The tragic death of Nido Taniam; the racism and xenophobia of Somnath Bharti and the AAP; the rape of a Danish tourist in central Delhi. These incidents highlight the delicate question of the relations between the insider and the outsider, citizens and aliens, the familiar and the strange, hostility and hospitality. What is this notion of the “stranger” that we encounter with such hostility in our cities? How does one deal with the otherness of the stranger? The ‘Law’ through its very act of naming, constitutes communities.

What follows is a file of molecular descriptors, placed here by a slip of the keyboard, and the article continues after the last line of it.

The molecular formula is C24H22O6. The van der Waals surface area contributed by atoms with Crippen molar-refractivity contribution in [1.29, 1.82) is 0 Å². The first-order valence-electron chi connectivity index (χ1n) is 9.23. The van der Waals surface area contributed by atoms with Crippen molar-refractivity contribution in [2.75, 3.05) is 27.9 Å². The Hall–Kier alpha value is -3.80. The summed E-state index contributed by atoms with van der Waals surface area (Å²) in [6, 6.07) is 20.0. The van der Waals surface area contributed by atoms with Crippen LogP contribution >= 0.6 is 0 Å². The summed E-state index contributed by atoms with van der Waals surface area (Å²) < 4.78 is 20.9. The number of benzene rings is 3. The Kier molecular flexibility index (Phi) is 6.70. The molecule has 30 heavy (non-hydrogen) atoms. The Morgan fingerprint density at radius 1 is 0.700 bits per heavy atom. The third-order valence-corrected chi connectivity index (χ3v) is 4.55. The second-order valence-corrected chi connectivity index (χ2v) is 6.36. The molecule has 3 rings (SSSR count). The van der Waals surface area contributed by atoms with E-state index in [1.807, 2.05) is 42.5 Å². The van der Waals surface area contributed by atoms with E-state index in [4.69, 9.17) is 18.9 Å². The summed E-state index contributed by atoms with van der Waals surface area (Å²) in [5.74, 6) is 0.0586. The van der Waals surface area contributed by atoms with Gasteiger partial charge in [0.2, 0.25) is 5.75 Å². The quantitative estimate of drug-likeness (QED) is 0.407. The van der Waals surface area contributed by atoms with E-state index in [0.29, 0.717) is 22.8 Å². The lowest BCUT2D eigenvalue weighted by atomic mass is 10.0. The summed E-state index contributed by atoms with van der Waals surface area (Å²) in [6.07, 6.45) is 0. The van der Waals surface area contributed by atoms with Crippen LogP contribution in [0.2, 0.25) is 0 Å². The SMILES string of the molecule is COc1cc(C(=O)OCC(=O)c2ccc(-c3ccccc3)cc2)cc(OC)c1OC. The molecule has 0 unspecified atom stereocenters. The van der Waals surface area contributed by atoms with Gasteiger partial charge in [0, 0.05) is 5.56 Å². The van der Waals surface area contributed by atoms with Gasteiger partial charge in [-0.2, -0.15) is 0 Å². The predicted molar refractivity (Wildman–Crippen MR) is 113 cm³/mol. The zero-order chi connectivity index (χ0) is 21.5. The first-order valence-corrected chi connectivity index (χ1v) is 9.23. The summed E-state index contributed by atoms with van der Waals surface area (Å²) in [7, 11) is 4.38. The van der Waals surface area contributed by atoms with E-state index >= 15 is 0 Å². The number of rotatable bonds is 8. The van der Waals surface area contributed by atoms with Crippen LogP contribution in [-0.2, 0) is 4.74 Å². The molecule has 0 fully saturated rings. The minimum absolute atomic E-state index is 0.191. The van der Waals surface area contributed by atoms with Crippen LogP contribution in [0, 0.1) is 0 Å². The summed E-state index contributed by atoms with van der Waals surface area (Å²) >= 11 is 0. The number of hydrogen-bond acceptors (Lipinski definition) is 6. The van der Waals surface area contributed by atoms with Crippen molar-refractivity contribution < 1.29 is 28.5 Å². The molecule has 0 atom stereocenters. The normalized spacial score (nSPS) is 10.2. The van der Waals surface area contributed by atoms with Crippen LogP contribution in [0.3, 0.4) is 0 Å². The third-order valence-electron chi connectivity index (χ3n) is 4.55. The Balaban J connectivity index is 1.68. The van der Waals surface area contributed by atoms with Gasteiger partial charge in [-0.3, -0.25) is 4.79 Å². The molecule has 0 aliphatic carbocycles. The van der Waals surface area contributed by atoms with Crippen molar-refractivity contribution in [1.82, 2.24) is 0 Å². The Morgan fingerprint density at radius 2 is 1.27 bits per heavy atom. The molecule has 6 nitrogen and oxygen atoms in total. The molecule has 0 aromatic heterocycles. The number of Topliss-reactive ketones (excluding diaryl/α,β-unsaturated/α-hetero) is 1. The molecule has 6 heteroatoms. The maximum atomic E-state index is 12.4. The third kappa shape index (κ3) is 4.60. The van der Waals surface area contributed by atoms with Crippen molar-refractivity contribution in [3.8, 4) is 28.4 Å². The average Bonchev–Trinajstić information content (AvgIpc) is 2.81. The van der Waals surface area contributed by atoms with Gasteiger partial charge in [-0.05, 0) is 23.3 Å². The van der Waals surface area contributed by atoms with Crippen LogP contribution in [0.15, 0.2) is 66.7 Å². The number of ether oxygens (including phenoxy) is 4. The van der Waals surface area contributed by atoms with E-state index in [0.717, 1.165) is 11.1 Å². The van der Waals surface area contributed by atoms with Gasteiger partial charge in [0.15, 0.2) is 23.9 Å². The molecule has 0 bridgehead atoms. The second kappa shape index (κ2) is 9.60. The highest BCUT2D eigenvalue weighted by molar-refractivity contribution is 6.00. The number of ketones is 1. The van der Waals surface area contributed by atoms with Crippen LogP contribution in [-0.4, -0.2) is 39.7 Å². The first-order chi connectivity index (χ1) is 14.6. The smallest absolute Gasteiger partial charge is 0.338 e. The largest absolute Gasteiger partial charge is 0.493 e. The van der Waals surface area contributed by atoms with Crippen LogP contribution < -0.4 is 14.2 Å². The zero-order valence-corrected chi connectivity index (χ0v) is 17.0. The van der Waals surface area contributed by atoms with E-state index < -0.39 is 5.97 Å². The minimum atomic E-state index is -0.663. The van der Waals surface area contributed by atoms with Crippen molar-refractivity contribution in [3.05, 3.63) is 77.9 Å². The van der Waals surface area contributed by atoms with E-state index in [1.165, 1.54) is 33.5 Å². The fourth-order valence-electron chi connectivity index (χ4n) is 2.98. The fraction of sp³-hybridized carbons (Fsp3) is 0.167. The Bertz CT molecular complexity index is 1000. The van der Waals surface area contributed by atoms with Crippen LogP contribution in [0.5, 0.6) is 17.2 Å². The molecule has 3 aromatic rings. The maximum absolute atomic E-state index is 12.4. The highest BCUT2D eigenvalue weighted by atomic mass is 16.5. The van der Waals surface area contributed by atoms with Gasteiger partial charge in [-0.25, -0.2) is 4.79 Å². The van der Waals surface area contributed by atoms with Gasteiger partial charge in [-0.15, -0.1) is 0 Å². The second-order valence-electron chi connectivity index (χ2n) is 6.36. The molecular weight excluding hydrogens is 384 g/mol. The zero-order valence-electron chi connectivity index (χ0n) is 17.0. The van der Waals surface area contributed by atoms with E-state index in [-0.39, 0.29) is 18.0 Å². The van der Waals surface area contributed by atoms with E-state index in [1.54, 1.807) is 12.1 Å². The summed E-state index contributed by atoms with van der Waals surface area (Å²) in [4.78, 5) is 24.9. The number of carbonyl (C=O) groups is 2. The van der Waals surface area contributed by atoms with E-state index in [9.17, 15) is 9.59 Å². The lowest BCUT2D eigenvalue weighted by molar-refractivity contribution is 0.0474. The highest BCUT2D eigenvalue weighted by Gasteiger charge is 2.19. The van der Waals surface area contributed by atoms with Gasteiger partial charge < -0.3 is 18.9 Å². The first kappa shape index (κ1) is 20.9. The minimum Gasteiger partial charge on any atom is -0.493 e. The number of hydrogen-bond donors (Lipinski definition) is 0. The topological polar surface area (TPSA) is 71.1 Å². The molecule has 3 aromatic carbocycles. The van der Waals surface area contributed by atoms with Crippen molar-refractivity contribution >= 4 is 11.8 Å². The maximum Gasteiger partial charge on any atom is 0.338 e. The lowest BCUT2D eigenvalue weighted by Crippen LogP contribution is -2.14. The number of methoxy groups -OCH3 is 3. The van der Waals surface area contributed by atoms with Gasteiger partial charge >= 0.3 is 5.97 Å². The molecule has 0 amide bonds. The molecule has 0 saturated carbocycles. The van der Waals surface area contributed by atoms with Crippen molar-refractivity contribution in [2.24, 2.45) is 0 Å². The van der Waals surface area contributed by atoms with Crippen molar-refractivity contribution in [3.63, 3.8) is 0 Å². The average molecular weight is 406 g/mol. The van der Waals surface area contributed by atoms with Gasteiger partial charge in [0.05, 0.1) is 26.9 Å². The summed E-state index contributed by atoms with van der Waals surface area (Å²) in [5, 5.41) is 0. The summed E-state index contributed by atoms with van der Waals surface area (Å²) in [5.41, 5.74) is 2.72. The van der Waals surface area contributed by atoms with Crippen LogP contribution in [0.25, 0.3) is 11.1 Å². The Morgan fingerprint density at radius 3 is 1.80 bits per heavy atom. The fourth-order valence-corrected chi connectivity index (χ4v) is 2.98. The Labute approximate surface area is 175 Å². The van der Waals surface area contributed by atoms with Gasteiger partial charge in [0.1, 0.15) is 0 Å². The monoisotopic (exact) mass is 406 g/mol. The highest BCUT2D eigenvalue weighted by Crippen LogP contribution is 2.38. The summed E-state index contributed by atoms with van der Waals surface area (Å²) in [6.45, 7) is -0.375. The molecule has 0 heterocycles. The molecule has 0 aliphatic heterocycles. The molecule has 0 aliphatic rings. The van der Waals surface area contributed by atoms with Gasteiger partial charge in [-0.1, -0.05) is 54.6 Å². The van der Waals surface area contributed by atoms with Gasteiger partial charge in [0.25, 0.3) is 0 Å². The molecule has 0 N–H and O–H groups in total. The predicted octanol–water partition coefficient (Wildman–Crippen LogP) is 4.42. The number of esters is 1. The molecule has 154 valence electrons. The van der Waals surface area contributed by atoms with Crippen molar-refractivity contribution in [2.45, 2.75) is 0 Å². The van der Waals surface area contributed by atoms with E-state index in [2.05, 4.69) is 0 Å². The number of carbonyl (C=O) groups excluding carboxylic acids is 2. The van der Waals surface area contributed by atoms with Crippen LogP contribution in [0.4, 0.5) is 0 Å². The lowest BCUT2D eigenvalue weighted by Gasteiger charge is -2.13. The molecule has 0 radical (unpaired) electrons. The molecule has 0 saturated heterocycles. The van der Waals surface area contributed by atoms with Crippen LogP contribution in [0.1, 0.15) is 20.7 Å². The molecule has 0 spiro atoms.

The performative act of naming the “We” in the Preamble of the Indian Constitution — “We the People of India…” — plays that role of constituting a “We” as Indians, in opposition to the outsider. We situate ourselves in relation to the boundaries and negotiate about who should be allowed to enter and who deserves our hospitality. Our common sense notion of the ‘stranger’ is someone who is not known to us. But for Georg Simmel, one of the most significant commentators on social identities, ‘strangers’ are they who have been encountered but not fully assimilated into the community. For Simmel, they are the ones who are within the community and yet have not belonged to it from the start.